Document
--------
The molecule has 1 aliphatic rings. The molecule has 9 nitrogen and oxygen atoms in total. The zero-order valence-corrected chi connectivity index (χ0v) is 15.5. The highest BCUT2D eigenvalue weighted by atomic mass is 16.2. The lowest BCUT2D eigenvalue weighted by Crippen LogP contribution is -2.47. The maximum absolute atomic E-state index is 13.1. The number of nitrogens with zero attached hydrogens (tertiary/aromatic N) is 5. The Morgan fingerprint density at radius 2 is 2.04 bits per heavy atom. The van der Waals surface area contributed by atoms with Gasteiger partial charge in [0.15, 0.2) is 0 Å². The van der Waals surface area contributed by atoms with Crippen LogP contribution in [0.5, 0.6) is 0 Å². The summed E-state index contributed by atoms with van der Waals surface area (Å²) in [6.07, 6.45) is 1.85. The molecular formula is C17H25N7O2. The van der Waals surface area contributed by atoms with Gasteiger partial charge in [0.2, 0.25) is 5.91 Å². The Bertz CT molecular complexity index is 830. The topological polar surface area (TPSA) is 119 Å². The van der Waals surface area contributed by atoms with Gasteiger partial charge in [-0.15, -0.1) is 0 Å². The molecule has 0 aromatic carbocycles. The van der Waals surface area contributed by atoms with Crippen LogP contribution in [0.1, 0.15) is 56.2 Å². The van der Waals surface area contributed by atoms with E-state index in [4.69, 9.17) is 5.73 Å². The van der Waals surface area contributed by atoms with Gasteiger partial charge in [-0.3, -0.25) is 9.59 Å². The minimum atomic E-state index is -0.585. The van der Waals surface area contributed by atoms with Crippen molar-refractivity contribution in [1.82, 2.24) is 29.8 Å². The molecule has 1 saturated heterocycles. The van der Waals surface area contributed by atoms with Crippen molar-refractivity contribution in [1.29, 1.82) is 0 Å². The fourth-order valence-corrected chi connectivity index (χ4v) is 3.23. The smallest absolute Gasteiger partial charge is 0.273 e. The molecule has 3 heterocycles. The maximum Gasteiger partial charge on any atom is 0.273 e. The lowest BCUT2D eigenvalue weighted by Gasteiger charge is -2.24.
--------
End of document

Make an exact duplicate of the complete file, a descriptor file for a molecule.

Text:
The molecule has 1 aliphatic rings. The molecule has 9 nitrogen and oxygen atoms in total. The zero-order valence-corrected chi connectivity index (χ0v) is 15.5. The highest BCUT2D eigenvalue weighted by atomic mass is 16.2. The lowest BCUT2D eigenvalue weighted by Crippen LogP contribution is -2.47. The maximum absolute atomic E-state index is 13.1. The number of nitrogens with zero attached hydrogens (tertiary/aromatic N) is 5. The Morgan fingerprint density at radius 2 is 2.04 bits per heavy atom. The van der Waals surface area contributed by atoms with Gasteiger partial charge in [0.15, 0.2) is 0 Å². The van der Waals surface area contributed by atoms with Crippen LogP contribution in [0.5, 0.6) is 0 Å². The summed E-state index contributed by atoms with van der Waals surface area (Å²) in [6.07, 6.45) is 1.85. The molecular formula is C17H25N7O2. The van der Waals surface area contributed by atoms with Gasteiger partial charge in [0.2, 0.25) is 5.91 Å². The Bertz CT molecular complexity index is 830. The topological polar surface area (TPSA) is 119 Å². The van der Waals surface area contributed by atoms with Gasteiger partial charge in [-0.15, -0.1) is 0 Å². The molecule has 0 aromatic carbocycles. The van der Waals surface area contributed by atoms with Crippen LogP contribution in [0.1, 0.15) is 56.2 Å². The van der Waals surface area contributed by atoms with E-state index in [4.69, 9.17) is 5.73 Å². The van der Waals surface area contributed by atoms with Gasteiger partial charge in [-0.3, -0.25) is 9.59 Å². The minimum atomic E-state index is -0.585. The van der Waals surface area contributed by atoms with Crippen molar-refractivity contribution in [1.82, 2.24) is 29.8 Å². The molecule has 1 saturated heterocycles. The van der Waals surface area contributed by atoms with Crippen molar-refractivity contribution in [1.29, 1.82) is 0 Å². The fourth-order valence-corrected chi connectivity index (χ4v) is 3.23. The smallest absolute Gasteiger partial charge is 0.273 e. The molecule has 3 heterocycles. The maximum Gasteiger partial charge on any atom is 0.273 e. The lowest BCUT2D eigenvalue weighted by Gasteiger charge is -2.24.